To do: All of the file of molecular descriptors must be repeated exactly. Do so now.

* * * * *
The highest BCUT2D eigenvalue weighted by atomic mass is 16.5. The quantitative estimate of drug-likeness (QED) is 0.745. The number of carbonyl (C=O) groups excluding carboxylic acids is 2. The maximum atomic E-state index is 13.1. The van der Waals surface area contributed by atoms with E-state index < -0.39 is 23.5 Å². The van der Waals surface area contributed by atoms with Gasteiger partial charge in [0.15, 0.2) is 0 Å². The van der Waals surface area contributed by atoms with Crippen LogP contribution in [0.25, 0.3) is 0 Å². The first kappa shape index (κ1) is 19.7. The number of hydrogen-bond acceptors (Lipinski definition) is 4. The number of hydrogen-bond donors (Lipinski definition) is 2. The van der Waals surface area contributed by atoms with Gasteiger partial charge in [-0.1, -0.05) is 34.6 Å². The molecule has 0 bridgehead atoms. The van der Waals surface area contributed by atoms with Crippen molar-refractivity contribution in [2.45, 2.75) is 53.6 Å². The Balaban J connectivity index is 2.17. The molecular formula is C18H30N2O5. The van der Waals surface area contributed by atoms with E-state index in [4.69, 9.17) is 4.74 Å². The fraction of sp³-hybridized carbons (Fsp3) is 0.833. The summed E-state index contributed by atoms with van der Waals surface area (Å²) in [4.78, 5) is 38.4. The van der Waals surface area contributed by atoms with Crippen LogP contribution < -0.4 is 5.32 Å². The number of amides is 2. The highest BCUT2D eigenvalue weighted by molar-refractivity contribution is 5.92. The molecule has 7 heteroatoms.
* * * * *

The highest BCUT2D eigenvalue weighted by atomic mass is 16.5. The quantitative estimate of drug-likeness (QED) is 0.745. The number of carbonyl (C=O) groups excluding carboxylic acids is 2. The maximum atomic E-state index is 13.1. The van der Waals surface area contributed by atoms with E-state index < -0.39 is 23.5 Å². The van der Waals surface area contributed by atoms with Gasteiger partial charge in [0.15, 0.2) is 0 Å². The van der Waals surface area contributed by atoms with Crippen LogP contribution in [0.25, 0.3) is 0 Å². The first kappa shape index (κ1) is 19.7. The number of hydrogen-bond acceptors (Lipinski definition) is 4. The number of hydrogen-bond donors (Lipinski definition) is 2. The van der Waals surface area contributed by atoms with Gasteiger partial charge in [-0.1, -0.05) is 34.6 Å². The molecule has 0 bridgehead atoms. The van der Waals surface area contributed by atoms with Crippen molar-refractivity contribution in [2.45, 2.75) is 53.6 Å². The Balaban J connectivity index is 2.17. The molecular formula is C18H30N2O5. The van der Waals surface area contributed by atoms with E-state index in [4.69, 9.17) is 4.74 Å². The fraction of sp³-hybridized carbons (Fsp3) is 0.833. The summed E-state index contributed by atoms with van der Waals surface area (Å²) in [4.78, 5) is 38.4. The van der Waals surface area contributed by atoms with Crippen LogP contribution < -0.4 is 5.32 Å². The number of amides is 2. The highest BCUT2D eigenvalue weighted by molar-refractivity contribution is 5.92. The molecule has 7 heteroatoms.